January 20, 2017
What was your first break in teaching?
I returned to South Africa after studying in England and met the late John Peake, then headmaster of the Diocesan College, Cape Town. He invited me to visit the school one morning and having chatted for an hour, sent me off to evaluate what I thought could be done in the music department and to explore possible links to their prep school. It was already an astonishingly impressive regime, and I was not a teacher. By lunchtime I had a job, based more on intuition than on any learned pedagogy.
What did you want to be growing up?
I can say with absolute assurance that it wasn’t to be a headmistress. Perhaps the musicologist/musician part rings a little more true, but I think I might really have wanted to work in conservation – art and manuscripts. I am fascinated by calligraphy and illumination.
What attracted you to your current role?
A 600-year-old school on a World Heritage Site in the shadow of one of the greatest Norman cathedrals might have played a part – but it truth it has probably been more a process of professional evolution. In South Africa there aren’t choir schools of quite the traditional model we find here, and certainly in my time, no choir schools for girls.
What is your school’s mission?
To provide an outstanding education experience where academic achievement is encouraged, but where all pupils explore their talents and skills.
How do you get the best out of your team?
One always dreams that if you asked staff they might say they had been inspired, but it probably much more likely that it’s about the power of team effort. I think people respond to a style of leadership where colleagues are not being asked to do anything you would not be willing to do yourself, where vision is insightful and people are given the freedom to find their own solutions. Outstanding teachers are always in pursuit of excellence and that will be an unending journey.
What has been your career highlight?
I am fortunate that all the places where I have worked have been extremely special, both in situation and in affording to me the chance to play a small part in their long history. I think our recent celebration of the 600th Anniversary of The Chorister School has to be up there with the best of moments; a Royal Visit to the school by HRH the Countess of Wessex, the completion of much of the refurbishment programme, a choral commission of the Durham Jubilate and first performance in the Service of Thanksgiving in Durham Cathedral with Terry Waite, and then a Celebration Ball with past pupils, parents and friends of the school.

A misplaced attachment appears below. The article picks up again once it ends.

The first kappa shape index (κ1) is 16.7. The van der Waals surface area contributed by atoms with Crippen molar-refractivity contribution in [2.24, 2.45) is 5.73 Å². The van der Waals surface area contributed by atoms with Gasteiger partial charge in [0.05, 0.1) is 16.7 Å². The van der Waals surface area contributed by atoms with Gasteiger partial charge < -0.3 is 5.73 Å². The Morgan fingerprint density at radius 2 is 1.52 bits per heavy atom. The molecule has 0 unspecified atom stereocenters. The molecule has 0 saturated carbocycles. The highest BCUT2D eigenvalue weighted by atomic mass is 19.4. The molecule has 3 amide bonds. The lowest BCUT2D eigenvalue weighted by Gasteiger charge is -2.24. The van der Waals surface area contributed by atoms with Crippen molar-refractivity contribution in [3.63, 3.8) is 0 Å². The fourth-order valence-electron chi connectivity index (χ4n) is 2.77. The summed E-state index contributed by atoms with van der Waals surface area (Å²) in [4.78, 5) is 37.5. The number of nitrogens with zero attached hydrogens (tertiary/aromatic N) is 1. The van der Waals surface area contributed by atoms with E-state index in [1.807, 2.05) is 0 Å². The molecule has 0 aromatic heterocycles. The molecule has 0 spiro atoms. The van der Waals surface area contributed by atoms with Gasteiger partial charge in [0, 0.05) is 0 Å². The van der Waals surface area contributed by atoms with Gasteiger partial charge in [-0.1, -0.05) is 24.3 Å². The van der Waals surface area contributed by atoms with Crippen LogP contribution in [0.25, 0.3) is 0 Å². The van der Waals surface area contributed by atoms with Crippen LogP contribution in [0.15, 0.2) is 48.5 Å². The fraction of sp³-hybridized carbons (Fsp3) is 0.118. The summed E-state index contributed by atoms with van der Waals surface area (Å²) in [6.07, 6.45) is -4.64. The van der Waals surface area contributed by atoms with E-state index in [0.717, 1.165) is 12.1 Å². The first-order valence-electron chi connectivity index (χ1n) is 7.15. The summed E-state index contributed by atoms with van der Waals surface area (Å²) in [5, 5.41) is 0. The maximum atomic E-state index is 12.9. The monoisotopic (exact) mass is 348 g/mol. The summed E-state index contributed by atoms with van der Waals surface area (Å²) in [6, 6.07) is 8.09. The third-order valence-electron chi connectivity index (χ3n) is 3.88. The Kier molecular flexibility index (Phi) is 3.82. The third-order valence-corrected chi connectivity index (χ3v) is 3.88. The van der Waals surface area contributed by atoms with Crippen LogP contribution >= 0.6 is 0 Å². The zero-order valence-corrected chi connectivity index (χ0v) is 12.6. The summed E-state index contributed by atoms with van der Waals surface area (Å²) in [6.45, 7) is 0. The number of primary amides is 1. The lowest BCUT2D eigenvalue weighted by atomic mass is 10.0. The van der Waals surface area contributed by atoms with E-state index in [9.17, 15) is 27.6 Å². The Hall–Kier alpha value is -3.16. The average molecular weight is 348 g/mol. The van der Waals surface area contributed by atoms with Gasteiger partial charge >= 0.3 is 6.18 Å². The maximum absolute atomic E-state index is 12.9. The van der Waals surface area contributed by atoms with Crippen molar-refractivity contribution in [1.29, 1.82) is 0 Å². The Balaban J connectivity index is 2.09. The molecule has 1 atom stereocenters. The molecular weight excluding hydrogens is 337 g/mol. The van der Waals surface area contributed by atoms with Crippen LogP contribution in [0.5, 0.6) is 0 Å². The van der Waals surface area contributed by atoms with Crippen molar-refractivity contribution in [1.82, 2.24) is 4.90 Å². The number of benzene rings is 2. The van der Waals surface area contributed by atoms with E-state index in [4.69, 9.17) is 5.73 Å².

What has been your biggest challenge?
The lie of the land in the independent sector is very different in the North and upholding the ethos of the traditional three-to-13 year old, stand-alone preparatory with options for boarding, increasingly becomes a solo voice, and in that unnecessarily selective. Those who best understand it are of course not in need of any persuasion. It isn’t about dogged elitism; it’s about knowing that where a heritage is a valuable one, it is worth championing. Our challenge is to keep the message relevant and inclusive.
Who or what inspires you?
My parents. There can’t be many nonagenarians with quite their energy and enthusiasm for the world; and always so tenacious. But also Desmond Tutu. There is something profoundly moving about being able to stand for good in the face of racial hatred, prejudice and injustice. Archbishop Tutu showed me humility and grace; in post-apartheid South Africa he taught reconciliation. And children are inspiring too… the limitless scope of their dreams.
What are the school’s short and long-term goals?
It is a time of exponential change in technology, innovation, research and social nuance. Our goal has to be to equip children with those compasses, moral, intellectual and social, which will allow them to navigate this new landscape, to develop their own ideas, to make sense of change and to have the confidence to play their part for the greater good. We are a boarding and day school, committed to educating children to seek the best of outcomes, in learning, sport, art and music. Since the foundation of the Cathedral, we have played a part in enriching the unique choral heritage of this country. No longer just a school for choristers, we offer a broad academic and co-curricular programme where pupils prepare for scholarship and academic entry to their first choice senior schools around the country. This will always be a key focus.
How do you achieve a work/life balance?
I’m not sure anyone really knows what that is! I think where the ‘quality-time’ myth is achieved as the result of following yet another timetable, it becomes work in itself. If you truly value people and places, the sharing of one’s energy and time is always generous. A work/life balance is more about how that time is shared and surely has to start with love and generosity of spirit. The best thinking happens in the unlikely places. We should avoid any compartmentalization which could restrict this.